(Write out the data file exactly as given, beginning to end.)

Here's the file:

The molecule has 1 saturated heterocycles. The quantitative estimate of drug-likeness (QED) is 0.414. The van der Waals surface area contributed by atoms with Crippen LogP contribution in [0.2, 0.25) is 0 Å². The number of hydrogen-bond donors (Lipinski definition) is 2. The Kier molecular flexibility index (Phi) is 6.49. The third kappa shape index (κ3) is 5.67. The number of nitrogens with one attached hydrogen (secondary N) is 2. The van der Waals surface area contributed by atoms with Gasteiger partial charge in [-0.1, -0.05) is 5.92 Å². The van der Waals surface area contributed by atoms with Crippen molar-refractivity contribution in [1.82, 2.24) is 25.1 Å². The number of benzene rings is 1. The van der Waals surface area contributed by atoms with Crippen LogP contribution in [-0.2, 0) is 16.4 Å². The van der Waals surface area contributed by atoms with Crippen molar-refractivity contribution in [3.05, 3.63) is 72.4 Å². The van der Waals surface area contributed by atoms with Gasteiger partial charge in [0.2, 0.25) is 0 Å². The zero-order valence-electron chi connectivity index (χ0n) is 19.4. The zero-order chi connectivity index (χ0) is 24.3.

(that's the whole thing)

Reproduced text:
The molecule has 1 saturated heterocycles. The quantitative estimate of drug-likeness (QED) is 0.414. The van der Waals surface area contributed by atoms with Crippen LogP contribution in [0.2, 0.25) is 0 Å². The number of hydrogen-bond donors (Lipinski definition) is 2. The Kier molecular flexibility index (Phi) is 6.49. The third kappa shape index (κ3) is 5.67. The number of nitrogens with one attached hydrogen (secondary N) is 2. The van der Waals surface area contributed by atoms with Gasteiger partial charge in [-0.1, -0.05) is 5.92 Å². The van der Waals surface area contributed by atoms with Crippen molar-refractivity contribution in [1.82, 2.24) is 25.1 Å². The number of benzene rings is 1. The van der Waals surface area contributed by atoms with Crippen LogP contribution in [-0.2, 0) is 16.4 Å². The van der Waals surface area contributed by atoms with Crippen molar-refractivity contribution in [3.05, 3.63) is 72.4 Å². The van der Waals surface area contributed by atoms with Gasteiger partial charge in [0.2, 0.25) is 0 Å². The zero-order valence-electron chi connectivity index (χ0n) is 19.4. The zero-order chi connectivity index (χ0) is 24.3.